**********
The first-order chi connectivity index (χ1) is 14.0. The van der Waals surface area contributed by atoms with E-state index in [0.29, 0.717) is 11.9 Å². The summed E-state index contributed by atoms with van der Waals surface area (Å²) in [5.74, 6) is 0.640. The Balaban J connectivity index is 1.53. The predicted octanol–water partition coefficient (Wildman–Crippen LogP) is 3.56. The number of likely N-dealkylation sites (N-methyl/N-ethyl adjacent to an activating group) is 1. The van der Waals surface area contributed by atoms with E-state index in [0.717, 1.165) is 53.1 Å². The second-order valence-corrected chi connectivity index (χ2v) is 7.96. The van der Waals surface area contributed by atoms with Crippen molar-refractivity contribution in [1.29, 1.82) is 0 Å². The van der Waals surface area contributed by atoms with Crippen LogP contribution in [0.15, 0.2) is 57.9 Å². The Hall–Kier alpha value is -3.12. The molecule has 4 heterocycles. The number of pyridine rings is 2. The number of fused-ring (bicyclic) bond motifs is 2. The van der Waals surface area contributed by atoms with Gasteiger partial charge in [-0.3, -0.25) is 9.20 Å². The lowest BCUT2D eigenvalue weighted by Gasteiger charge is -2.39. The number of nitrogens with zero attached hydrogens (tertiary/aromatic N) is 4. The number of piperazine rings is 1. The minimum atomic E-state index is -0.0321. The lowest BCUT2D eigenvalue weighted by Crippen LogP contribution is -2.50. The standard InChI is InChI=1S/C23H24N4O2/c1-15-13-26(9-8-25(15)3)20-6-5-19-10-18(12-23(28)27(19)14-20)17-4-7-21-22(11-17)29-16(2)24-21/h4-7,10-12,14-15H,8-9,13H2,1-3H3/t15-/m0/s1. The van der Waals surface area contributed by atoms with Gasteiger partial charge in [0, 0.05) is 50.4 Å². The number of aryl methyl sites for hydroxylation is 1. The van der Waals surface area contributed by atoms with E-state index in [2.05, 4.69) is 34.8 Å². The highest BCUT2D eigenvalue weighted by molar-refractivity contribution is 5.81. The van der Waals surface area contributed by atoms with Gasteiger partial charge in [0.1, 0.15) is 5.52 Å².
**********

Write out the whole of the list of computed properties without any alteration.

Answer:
The first-order chi connectivity index (χ1) is 14.0. The van der Waals surface area contributed by atoms with E-state index in [0.29, 0.717) is 11.9 Å². The summed E-state index contributed by atoms with van der Waals surface area (Å²) in [5.74, 6) is 0.640. The Balaban J connectivity index is 1.53. The predicted octanol–water partition coefficient (Wildman–Crippen LogP) is 3.56. The number of likely N-dealkylation sites (N-methyl/N-ethyl adjacent to an activating group) is 1. The van der Waals surface area contributed by atoms with E-state index in [0.717, 1.165) is 53.1 Å². The second-order valence-corrected chi connectivity index (χ2v) is 7.96. The van der Waals surface area contributed by atoms with Crippen molar-refractivity contribution in [1.29, 1.82) is 0 Å². The van der Waals surface area contributed by atoms with Crippen LogP contribution in [0.15, 0.2) is 57.9 Å². The Hall–Kier alpha value is -3.12. The molecule has 4 heterocycles. The number of pyridine rings is 2. The number of fused-ring (bicyclic) bond motifs is 2. The van der Waals surface area contributed by atoms with Gasteiger partial charge in [-0.3, -0.25) is 9.20 Å². The lowest BCUT2D eigenvalue weighted by Gasteiger charge is -2.39. The number of nitrogens with zero attached hydrogens (tertiary/aromatic N) is 4. The number of piperazine rings is 1. The minimum atomic E-state index is -0.0321. The lowest BCUT2D eigenvalue weighted by Crippen LogP contribution is -2.50. The standard InChI is InChI=1S/C23H24N4O2/c1-15-13-26(9-8-25(15)3)20-6-5-19-10-18(12-23(28)27(19)14-20)17-4-7-21-22(11-17)29-16(2)24-21/h4-7,10-12,14-15H,8-9,13H2,1-3H3/t15-/m0/s1. The van der Waals surface area contributed by atoms with Gasteiger partial charge in [0, 0.05) is 50.4 Å². The number of aryl methyl sites for hydroxylation is 1. The van der Waals surface area contributed by atoms with E-state index in [2.05, 4.69) is 34.8 Å². The highest BCUT2D eigenvalue weighted by molar-refractivity contribution is 5.81. The van der Waals surface area contributed by atoms with Gasteiger partial charge in [0.1, 0.15) is 5.52 Å².